By Sara Elizabeth Williams, Tom Coghlan and Tom McGee
Rebel forces have made their largest advances yet against Syrian government troops in the south of the country, driving to within 50 miles of the suburbs of Damascus and exerting rare military pressure on the regime.
Western-backed rebel groups and jihadist fighters from the al-Qaeda-affiliated Nusra Front fought side by side to push government troops from the town of Al-Sheikh Maskin yesterday, overrunning a military base nearby. The jihadist assault was preceded by a wave of suicide attacks, including one using a UN armoured car captured from Fijian peacekeepers on the Golan Heights in August.
“Al-Sheikh Maskin is of strategic importance to both the regime and the rebels,” said Abu Obaidah, a field commander of the Free Syrian Army, the mainstream rebel force. He said that the rebels were poised to attack the town of Izraa, on the highway connecting Damascus with the Jordanian border.
Rebels control approximately 60 per cent of Daraa province, including the area abutting the Golan Heights. Western analysts said that the southern front now represented the most significant point of leverage to force the resignation of President Assad of Syria.
The steady gains being made are in marked contrast to the situation on northern battlefields, where infighting between anti-Assad groups has dissipated rebel efforts, and Nusra Front fighters have been hit by US airstrikes. In a month-long offensive, the rebels also took the town of Nawa, but at least 117 of their fighters were killed.
“This is not designed to take Damascus,” said Michael Stephens, deputy director of the Royal United Services Institute office in Qatar. “It is a take-and-hold strategy to give the opposition a bargaining chip. That’s the end game.”
Syrian rebel sources said that there was “good co-ordination” with western military officials operating a joint operations centre in Amman, the Jordanian capital. The existence of the base, said to be staffed by military officers from 14 nations, is denied by the Jordanian government.
“There are things happening on the other side, fighting between different factions, but we care about what’s happening on the border and in Jordan. If it’s happening on the other side, it’s on the other side,” Mohammad Momani, a government spokesman, told The Times when asked about Jordanian co-operation with rebel groups.
Last month, 15 rebel groups published a political manifesto that was strikingly moderate in its tone. The document called for protection of religious minorities, a transitional government of technocrats and the safeguarding of national institutions, including the military. It was clearly intended to reassure Christians and Alawites who, fearful of a Sunni jihadist victory, have sided with the Syrian president.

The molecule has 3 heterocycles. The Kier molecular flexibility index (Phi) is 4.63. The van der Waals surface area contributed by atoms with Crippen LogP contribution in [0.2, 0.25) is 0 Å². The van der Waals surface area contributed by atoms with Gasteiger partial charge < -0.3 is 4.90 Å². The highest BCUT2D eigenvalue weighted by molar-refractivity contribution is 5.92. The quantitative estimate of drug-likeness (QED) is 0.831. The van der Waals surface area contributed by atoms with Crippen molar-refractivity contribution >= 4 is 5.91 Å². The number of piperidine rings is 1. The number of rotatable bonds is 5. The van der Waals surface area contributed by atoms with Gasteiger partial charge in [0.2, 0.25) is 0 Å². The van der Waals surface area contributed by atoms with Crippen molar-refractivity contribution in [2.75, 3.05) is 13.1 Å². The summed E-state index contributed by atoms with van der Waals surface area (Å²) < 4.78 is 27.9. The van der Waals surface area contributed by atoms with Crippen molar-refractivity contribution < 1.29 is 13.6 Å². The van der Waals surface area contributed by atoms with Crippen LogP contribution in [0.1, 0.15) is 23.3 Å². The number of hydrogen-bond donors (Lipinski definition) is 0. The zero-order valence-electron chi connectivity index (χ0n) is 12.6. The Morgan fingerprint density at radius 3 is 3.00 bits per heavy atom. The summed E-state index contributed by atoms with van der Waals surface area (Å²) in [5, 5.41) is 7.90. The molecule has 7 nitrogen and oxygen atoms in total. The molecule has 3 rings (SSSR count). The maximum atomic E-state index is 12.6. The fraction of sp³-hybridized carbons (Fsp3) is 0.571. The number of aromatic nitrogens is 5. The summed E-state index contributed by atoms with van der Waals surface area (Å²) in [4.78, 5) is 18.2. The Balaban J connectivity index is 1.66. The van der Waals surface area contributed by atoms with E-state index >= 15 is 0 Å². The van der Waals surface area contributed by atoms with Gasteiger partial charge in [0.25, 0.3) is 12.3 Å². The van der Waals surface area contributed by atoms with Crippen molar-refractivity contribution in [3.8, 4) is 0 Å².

Rebel groups in the north, for their part, have been squeezed remorselessly between regime forces, the Nusra Front and Islamic State (Isis). President Assad is seen as the chief beneficiary of the US-led air campaign against Isis, to the fury of rebel groups, and states such as Turkey who argue that the overthrow of the regime should be the priority.
“It is a very significant advance,” Monzer Akbik, an envoy for the rebel Syrian National Coalition, said. “The regime is not putting forces to the south. I would say that the regime is having a resources problem everywhere. They are trying to cover it by remote aerial bombing and long-range artillery.”
Diplomats in Amman warned that the Assad regime was likely to respond with heavy bombardment, particularly helicopter barrel-bombing, of the captured areas. Rebel sources said that 12 bombs were dropped on their positions during one night near Al-Sheikh Maskin last month.
Despite their progress, one diplomat said that large-scale training of rebel fighters by western powers in Jordan was still many months away, because of the difficulty in vetting the fighters who would receive it.
The United Nations said yesterday that it was beginning talks with Syrian opposition groups to discuss a plan to “freeze” the fighting around the northern city of Aleppo, which is surrounded by government forces.
Staffan de Mistura, the UN envoy, met Syrian opposition leaders in the Turkish border town of Gaziantep. The Syrian regime has said that it will study the proposal.
Israel refused to confirm or deny reports that airstrikes on targets around Damascus airport yesterday were carried out by its warplanes.
The Israelis have previously launched at least four airstrikes inside Syria, privately warning that it would strike when it believed that there was a danger of advanced weapon systems reaching the Lebanese militant group Hezbollah.
“We have a firm policy of preventing all possible transfers of sophisticated weapons to terrorist organisations,” Yuval Steinitz, the Israeli intelligence minister, said.